Species operations: differentiation

Continuing my series describing my new combinatorial species library, today we’ll take a look at the operation of differentiation.

You may remember that the Species type class has an Algebra.Differential constraint, which, as I previously explained, transitively implies an Algebra.Ring constraint. But we haven’t yet talked about the Differential contraint itself, which requires a method differentiate :: Species s => s -> s (which I will abbreviate using the standard “prime” notation), which should satisfy

(x * y)' \equiv x' * y + x * y'

(up to isomorphism). Okay, this is just the normal product rule for differentiation, from calculus—but what on earth could such a thing mean combinatorially?

There is actually a nice, simple answer: an F'-structure on the underlying set U consists of an F-structure on U \cup \{*\}, where * is a distinguished element distinct from all the elements of U. To make the connection to data type differentiation, we can also think of * as a “hole”.

Species differentiation

Species differentiation

The above diagram illustrates the situation: an F'-structure on \{1,2,3,4,5\} is an F-structure on \{1,2,3,4,5,*\}.

And how about the law (F * G)' \equiv F' * G + F * G'? Does this make combinatorial sense? (You may want to stop and think about it before reading on!)

By definition, an (F * G)'-structure on U is an (F*G)-structure on U \cup \{*\}, which is a pair of an F-structure and a G-structure on a splitting (a two-partition) of U \cup \{*\}. The distinguished * label must end up on one side or the other, so an (F*G)'-structure can arise in one of two ways: it is either an F'-structure paired with a G-structure, or an F-structure paired with a G'-structure, depending on where the * ends up. But this is precisely saying that (F * G)' \equiv F' * G + F * G'!

Where does species differentiation show up? The most well-known place is in defining the species L of lists (linear orderings). In fact,

L = C',

that is, the species L is the derivative of the species C of cycles. A cycle defines an ordering, but there is no distinguished beginning or end; by making a cycle out of some elements with a distinguished extra element *, we uniquely identify a beginning/end of the ordering on the original elements: a list!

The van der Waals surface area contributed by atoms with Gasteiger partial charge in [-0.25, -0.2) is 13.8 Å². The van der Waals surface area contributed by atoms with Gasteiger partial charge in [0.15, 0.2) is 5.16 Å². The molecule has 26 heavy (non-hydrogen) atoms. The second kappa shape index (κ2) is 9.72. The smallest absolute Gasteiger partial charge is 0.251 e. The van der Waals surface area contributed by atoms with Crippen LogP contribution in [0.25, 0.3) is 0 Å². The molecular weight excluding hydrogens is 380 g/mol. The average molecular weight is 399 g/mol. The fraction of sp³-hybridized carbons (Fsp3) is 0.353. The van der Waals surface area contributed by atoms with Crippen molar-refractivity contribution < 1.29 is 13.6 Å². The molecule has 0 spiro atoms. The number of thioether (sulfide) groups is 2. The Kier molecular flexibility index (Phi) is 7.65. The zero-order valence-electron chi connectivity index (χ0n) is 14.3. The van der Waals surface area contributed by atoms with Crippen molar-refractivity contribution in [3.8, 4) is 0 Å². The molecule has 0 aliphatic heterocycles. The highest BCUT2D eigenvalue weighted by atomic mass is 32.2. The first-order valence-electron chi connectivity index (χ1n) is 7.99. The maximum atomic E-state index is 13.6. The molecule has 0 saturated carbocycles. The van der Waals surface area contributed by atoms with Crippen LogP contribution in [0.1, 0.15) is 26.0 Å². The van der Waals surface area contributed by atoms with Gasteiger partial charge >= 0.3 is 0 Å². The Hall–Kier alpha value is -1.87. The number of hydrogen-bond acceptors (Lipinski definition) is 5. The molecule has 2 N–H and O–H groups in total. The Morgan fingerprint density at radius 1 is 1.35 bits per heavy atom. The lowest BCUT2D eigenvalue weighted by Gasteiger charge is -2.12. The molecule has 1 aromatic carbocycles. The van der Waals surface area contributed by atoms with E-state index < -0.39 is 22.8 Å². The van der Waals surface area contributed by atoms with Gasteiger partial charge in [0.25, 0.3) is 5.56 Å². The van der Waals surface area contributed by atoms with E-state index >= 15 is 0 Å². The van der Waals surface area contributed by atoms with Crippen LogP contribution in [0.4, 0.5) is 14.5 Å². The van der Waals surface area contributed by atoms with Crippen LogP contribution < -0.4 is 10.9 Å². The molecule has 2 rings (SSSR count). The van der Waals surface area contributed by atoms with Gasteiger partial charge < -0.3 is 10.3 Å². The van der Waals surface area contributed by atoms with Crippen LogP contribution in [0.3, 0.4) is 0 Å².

Differentiating a cycle to get a list

Differentiating a cycle to get a list

> take 10 . labelled $ lists
> take 10 . labelled $ oneHole cycles
> generate lists ([1..3] :: [Int])
> generate (oneHole cycles) ([1..3] :: [Int])

Here’s an example of differentiation in action. In the species library, the function oneHole is provided as a synonym for differentiate. The session above shows that there are the same number of labelled lists as labelled one-hole cycles: this isn’t surprising given the discussion above, and in fact, list is actually implemented as oneHole cycle. Actually, this is a tiny lie, as the rest of the session shows: since lists are such a common combinatorial structure, there is a special case for them in the generation code. But we can explicitly generate one-hole cycles as above; it’s easy to see that they are in one-to-one correspondence with the lists.

To finish off this post, a few exercises for you (you can check your answers with the species library):

  1. Describe the species 1'.
  2. Describe the species X'.
  3. Describe the species E'.
  4. Does differentiation distribute over addition? That is, is it true that (F + G)' \equiv F' + G' for any species F and G? Give a combinatorial interpretation of this identity, or say why it does not hold.
  5. Describe the species L'.
  6. Describe the species C^{(n)} (i.e. the nth derivative of the species of cycles).

About Brent

Assistant Professor of Computer Science at Hendrix College. Functional programmer, mathematician, teacher, pianist, follower of Jesus.
This entry was posted in combinatorics, haskell, math and tagged , , . Bookmark the permalink.

2 Responses to Species operations: differentiation

  1. Pingback: And now, back to your regularly scheduled combinatorial species | blog :: Brent -> [String]

  2. abc def says:

    Thanks for this article. Your example of $C’ = L$ helps understand this stuff.

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